This weekend I had a night out planned. It was a friend’s birthday and we were going to paint the town red, or something like that. I was feeling pretty excited about the night and couldn’t work out why. A quick glance at my diary soon made me realise why.
This was to be my first night out since before Christmas.
It couldn’t be. I went back and double-checked but it was definitely true. Somehow it had escaped my attention that I was old.
Surely it was only yesterday that a night out at the weekend was mandatory? God I remember when I would have died rather than stay in on a Saturday night, even if that meant not going out until 11pm because you couldn’t afford to really drink. I remember when it was normal to for me to go out a couple of times during the week as well as on a weekend (aaah those heady days of working as a waitress and stumbling about hungover, or more likely, still drunk, serving people cups of coffee.).
But the sad fact is that really that wasn’t yesterday. That was years ago and slowly, slowly, ever so slowly, the nights out have been diminishing the older I’ve got.
I think this is due to a number of factors. As people have settled down the nights out have decreased – if there’s no need to go trolling for men then there’s no need to go out. As people opted for cosy nights in with their other halfs, town has been denied my presence more often. Also people were suddenly saving up for houses. Or saving up to do their house up. Or saving up for a wedding. Or spending their money on nappies. No room for a few cocktails when that kind of thing is on your list.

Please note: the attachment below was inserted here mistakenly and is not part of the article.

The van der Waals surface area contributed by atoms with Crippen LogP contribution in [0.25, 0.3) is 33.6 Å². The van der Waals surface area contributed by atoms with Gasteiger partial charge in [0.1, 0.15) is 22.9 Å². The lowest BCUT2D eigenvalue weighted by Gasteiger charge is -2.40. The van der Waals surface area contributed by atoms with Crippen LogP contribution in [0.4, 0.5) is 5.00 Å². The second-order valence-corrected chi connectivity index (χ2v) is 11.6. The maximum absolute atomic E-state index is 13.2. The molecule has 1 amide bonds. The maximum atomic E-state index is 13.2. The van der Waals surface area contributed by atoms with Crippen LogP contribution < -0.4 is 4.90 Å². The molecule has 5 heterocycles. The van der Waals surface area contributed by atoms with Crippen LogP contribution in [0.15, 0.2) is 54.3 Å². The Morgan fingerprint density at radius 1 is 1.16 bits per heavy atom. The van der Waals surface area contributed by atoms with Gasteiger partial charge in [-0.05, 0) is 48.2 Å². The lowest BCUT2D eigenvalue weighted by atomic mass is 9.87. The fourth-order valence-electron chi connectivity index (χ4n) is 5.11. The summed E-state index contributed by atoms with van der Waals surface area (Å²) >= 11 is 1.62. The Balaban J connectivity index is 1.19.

To be fair I probably haven’t noticed the paucity of nights out because I’ve had my own money worries – I might not be saving up for a house but I have been saving up to be able to stay in the one I’m currently in.
So on Saturday I made up for lost time. I didn’t feel sad that the nights out don’t have quite the same edge that they used to. No more shots and flirting with strangers. Instead, alternating alcohol with soft drinks and talking to friends’ partners and husbands. It wasn’t bad, it was just different.
I guess it’s what they call growing up.
Other signs that I am old:
- I complained more than once about how crowded the bars were.
- I complained that the level of noise was so bad that I couldn’t hold a decent conversation.
- And, despite being one of the last ones standing, I still made it home before my Dad and Step-Mum, whose house I was staying at that night. Jesus.